By no means do I feel equipped to dole out "How to Mom" pamphlets. However, I can now boast that I am two for two on getting my tots in underwear before their second birthday.
While I strongly believe that children should not be rushed to reach milestones, I do think that they can be gently encouraged to use a potty well before the national U.S. average of 30 months.
Here are five easy tips to encourage an earlier diaper-free life, focusing on the use of elimination communication.
What is elimination communication?
Elimination communication, also called EC, is defined as "the practice in which a caregiver uses timing, signals, cues, and intuition to address an infant's need to eliminate waste. Caregivers try to recognize and respond to babies' bodily needs and enable them to urinate and defecate in an appropriate place (e.g. a toilet)."
Elimination communication doesn't mean you can't use diapers, though. Many times diapers are used as a backup to practicing elimination communication. Parents and caregivers will use the diapers for the child in case they have an accident, but they are still watching for signs and signals that a child needs to use the potty. Eventually, they hope that the child will start to recognized the signs and signals themself.
Many people who are not familiar with the practice of elimination communication think it is impossible. However, this practice is actually done traditionally in less industrialized countries and continues to be the main practice for babies in less developed nations.
Ingrid Bauer first coined the term elimination communication in her book "Diaper Free! The Gentle Wisdom of Natural Infant Hygiene." She had traveled in India and Africa where she noticed that most mothers carried their babies diaperless, yet there were no "accidents." When asking the mothers of their methods she found that, from birth, these mothers would not diaper their children and instead follow their cues for elimination. She raised her own children in this way and shared her findings and methods in her book, that soon became wildly popular.
Does elimination communication actually work?
It is hard for many of us to understand how elimination communication works, especially when we have been raised in a society in which diapers are used regularly. The ideal age to start elimination communication is from birth to the age of 4 months, although it can be done at any age.
Experts are not totally convinced elimination communication works. Even some parents who practice it admit that their child isn't fully potty trained until the normal age of 2 to 3 years old. But many parents still like to use this method to instill the cues and signals to use the potty at a young age. Some have found that it makes formal potty training easier and more intuitive for their young child.
Outside of the intuition, parents also explain that elimination communication saves them money as they don't find themselves using as many diapers.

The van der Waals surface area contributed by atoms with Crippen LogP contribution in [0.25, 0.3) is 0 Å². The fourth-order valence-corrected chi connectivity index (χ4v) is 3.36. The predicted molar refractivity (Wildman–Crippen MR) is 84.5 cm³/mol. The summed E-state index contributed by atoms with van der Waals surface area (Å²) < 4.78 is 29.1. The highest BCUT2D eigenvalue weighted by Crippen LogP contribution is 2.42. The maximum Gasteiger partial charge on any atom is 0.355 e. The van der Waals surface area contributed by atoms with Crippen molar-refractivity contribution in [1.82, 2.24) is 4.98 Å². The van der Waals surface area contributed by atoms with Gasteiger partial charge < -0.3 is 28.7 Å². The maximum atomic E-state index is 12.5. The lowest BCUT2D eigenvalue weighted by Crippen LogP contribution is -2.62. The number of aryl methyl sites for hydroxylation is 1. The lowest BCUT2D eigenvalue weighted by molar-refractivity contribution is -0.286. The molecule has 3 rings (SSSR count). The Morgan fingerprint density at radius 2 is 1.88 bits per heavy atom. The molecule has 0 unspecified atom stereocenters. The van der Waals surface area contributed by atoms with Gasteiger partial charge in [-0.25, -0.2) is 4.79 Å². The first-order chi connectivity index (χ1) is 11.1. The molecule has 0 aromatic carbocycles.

1. Understand elimination communication.
It's a long name that draws negative attention to itself but the idea is quite compelling. It focuses on recognizing the ability in babies to communicate that they need to eliminate their waste just as they do for sleep and hunger. There is a quick read called The Diaper Free Baby that made me feel comfortable with working elimination communication into our routine without totally disrupting life. You don't have to be hardcore about it or even do it at all. Simply understanding the concept will change the way you approach and think about potty training and help you in small ways throughout your journey.
2. Keep the potty present.
I purchased the potty chair when my oldest daughter was 6 months old and it was a permanent fixture in our front room. She sat on it and put her baby dolls on it. It was never a foreign object to her.
3. Normalize pottying words and signs.
The ASL sign for "potty" is making the ASL letter "T" and shaking it back and forth. My not-super-verbal one-year-old signs "potty" to inform me of his need and continues to shake his fist while he is sitting there (it's really cute!). When you go potty yourself make the sign and tell your baby what you're doing. When your baby sits on the potty chair make the sign and say the words. When you see your baby pottying in his diaper tell him what he is doing. You can do this way before you start taking the diaper off. The result is that the signs and words will be an early part of their understanding and vocabulary.
4. Leave your baby naked.
The more you can leave the diaper off the easier the transition will be (and the better for your baby's bum!). I started by taking off the diaper just in the mornings around six months. I would put them on the potty right after they woke up, make the sign, and say "pee-pee." If they went I would dance and clap and make a fuss. If they didn't, no big deal. As time goes on add more and longer periods of nakedness, especially right after sleeping.
5. When you are ready, commit.
The hardest part of potty training is beginning. My tots were giving me signs of readiness well before I felt ready. This is why when I decided to take the plunge, I put the diapers completely away with no intention of going back (save when they slept). Stay home for a good three days with a naked-bottom one-year-old and energy to clean up the inevitable accidents! I kept the babes and the potty in the same room throughout the day. With both of my children three days at home was enough to get them to run to their potty on their own when the urge occurred.
Outside of the week of nakedness when you do the real heavy lifting part of toilet training, these small changes in the way you live with the potty can be done even by working, busy parents. The key is that everything about the potty and going potty be introduced early. It is a smoother, more natural transition for your one-year-old when the time comes to ditch the diapers.